Lost opportunity for Ottawa again...

J.OT13
Sep 5, 2020, 12:22 PM
This whole development is basically Ottawa's version of Le Plateau on the Gatineau side; just a denser suburb.

eastcanman
Sep 8, 2020, 1:14 AM
Ugh, such a disappointment. This was supposed to be an easy and obvious open-net shot to get another proper urban neighbourhood in Ottawa. I know times are tough for commercial rentals, but it's not as though you need an absurd amount of new street-level walk-in commercial to really amplify the urbanity of a neighbourhood - see Old Ottawa East.

If I were one of people who purchased the first wave of homes finished in the Wateridge at premium expecting to be near the heart of a trendy new urban neighbourhood, I'd be absolutely livid.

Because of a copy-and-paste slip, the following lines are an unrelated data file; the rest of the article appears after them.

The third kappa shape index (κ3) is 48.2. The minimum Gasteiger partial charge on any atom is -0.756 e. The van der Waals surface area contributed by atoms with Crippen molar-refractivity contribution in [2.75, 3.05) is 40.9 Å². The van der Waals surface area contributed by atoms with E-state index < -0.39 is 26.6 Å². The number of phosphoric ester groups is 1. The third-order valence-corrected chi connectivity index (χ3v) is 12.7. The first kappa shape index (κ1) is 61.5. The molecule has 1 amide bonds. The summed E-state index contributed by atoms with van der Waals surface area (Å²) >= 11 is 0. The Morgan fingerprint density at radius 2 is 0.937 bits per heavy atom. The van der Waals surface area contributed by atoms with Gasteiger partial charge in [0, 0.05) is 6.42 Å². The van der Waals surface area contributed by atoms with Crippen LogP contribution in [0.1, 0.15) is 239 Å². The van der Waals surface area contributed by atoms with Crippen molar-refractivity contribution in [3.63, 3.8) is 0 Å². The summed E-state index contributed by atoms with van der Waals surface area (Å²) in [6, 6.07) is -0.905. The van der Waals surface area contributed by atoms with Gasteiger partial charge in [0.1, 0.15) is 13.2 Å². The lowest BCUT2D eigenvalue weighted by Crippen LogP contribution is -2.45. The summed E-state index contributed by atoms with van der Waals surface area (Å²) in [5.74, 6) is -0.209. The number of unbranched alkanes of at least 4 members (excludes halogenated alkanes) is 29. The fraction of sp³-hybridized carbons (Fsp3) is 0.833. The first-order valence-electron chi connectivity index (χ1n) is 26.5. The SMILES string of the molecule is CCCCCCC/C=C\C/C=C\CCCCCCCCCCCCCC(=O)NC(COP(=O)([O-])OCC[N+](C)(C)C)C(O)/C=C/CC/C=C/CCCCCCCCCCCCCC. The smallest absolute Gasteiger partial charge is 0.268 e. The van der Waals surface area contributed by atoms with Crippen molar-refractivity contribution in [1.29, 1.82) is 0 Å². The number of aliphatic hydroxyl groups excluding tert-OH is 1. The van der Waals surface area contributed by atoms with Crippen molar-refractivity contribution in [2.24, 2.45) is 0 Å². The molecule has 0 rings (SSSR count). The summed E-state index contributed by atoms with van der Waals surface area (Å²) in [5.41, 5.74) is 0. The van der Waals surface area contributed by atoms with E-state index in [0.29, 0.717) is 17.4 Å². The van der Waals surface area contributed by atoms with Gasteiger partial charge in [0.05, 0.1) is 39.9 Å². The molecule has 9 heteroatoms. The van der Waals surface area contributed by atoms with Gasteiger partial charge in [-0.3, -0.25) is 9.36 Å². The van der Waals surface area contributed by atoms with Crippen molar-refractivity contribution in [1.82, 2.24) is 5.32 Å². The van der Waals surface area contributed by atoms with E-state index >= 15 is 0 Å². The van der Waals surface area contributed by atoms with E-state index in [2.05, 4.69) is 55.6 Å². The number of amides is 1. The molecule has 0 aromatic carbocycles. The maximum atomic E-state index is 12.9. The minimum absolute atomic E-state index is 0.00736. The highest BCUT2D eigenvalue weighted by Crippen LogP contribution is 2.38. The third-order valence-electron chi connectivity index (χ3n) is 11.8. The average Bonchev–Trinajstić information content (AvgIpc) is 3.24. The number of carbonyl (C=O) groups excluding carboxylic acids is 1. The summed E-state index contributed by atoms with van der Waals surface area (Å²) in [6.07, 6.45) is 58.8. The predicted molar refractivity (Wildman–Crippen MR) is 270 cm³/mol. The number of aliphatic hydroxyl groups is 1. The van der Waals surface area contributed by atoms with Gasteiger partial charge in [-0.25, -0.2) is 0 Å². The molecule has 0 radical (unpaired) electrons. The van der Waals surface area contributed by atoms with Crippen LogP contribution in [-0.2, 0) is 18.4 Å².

TransitZilla
Sep 8, 2020, 1:23 AM
Architecture aside, I don't see the problem here. There are ground floor retail units there.

The commercial will come with time; it's a chicken-and-egg problem. Nobody is going to open a retail or service business in the middle of nowhere; there needs to be a critical mass of residents.

IIRC I think Hemlock is supposed to be the main commercial street, and I think this will be the first development to actually front onto Hemlock.

Jayday23
Sep 8, 2020, 1:41 AM
Ugh, such a disappointment. This was supposed to be an easy and obvious open-net shot to get another proper urban neighbourhood in Ottawa. I know times are tough for commercial rentals, but it's not as though you need an absurd amount of new street-level walk-in commercial to really amplify the urbanity of a neighbourhood - see Old Ottawa East.